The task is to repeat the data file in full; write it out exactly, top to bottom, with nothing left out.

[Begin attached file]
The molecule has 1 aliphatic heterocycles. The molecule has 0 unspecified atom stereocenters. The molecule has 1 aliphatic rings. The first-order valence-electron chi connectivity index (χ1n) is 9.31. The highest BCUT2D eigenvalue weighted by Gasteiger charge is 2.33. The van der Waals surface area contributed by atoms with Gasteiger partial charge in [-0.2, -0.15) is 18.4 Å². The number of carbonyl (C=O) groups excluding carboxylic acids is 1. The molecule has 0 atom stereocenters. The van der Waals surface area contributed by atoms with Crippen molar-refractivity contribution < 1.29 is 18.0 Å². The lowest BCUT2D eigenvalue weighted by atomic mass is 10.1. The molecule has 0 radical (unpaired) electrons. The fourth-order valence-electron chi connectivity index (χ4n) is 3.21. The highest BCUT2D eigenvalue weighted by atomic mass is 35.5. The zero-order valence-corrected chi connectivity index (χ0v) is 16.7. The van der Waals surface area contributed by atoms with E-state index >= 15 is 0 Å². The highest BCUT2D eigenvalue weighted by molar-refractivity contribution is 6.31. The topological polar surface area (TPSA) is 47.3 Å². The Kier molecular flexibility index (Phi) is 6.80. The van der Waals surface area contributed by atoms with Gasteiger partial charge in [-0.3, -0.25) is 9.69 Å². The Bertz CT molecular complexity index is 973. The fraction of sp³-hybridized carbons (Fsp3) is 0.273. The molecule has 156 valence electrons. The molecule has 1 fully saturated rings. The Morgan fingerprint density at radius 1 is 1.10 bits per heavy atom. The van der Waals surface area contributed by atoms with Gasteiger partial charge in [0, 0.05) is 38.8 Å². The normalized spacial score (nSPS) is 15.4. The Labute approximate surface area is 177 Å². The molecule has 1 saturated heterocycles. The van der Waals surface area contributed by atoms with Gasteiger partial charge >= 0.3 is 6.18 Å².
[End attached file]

The molecule has 1 aliphatic heterocycles. The molecule has 0 unspecified atom stereocenters. The molecule has 1 aliphatic rings. The first-order valence-electron chi connectivity index (χ1n) is 9.31. The highest BCUT2D eigenvalue weighted by Gasteiger charge is 2.33. The van der Waals surface area contributed by atoms with Gasteiger partial charge in [-0.2, -0.15) is 18.4 Å². The number of carbonyl (C=O) groups excluding carboxylic acids is 1. The molecule has 0 atom stereocenters. The van der Waals surface area contributed by atoms with Crippen molar-refractivity contribution < 1.29 is 18.0 Å². The lowest BCUT2D eigenvalue weighted by atomic mass is 10.1. The molecule has 0 radical (unpaired) electrons. The fourth-order valence-electron chi connectivity index (χ4n) is 3.21. The highest BCUT2D eigenvalue weighted by atomic mass is 35.5. The zero-order valence-corrected chi connectivity index (χ0v) is 16.7. The van der Waals surface area contributed by atoms with E-state index >= 15 is 0 Å². The highest BCUT2D eigenvalue weighted by molar-refractivity contribution is 6.31. The topological polar surface area (TPSA) is 47.3 Å². The Kier molecular flexibility index (Phi) is 6.80. The van der Waals surface area contributed by atoms with Gasteiger partial charge in [-0.3, -0.25) is 9.69 Å². The Bertz CT molecular complexity index is 973. The fraction of sp³-hybridized carbons (Fsp3) is 0.273. The molecule has 156 valence electrons. The molecule has 1 fully saturated rings. The Morgan fingerprint density at radius 1 is 1.10 bits per heavy atom. The van der Waals surface area contributed by atoms with Gasteiger partial charge in [0, 0.05) is 38.8 Å². The normalized spacial score (nSPS) is 15.4. The Labute approximate surface area is 177 Å². The molecule has 1 saturated heterocycles. The van der Waals surface area contributed by atoms with Gasteiger partial charge >= 0.3 is 6.18 Å².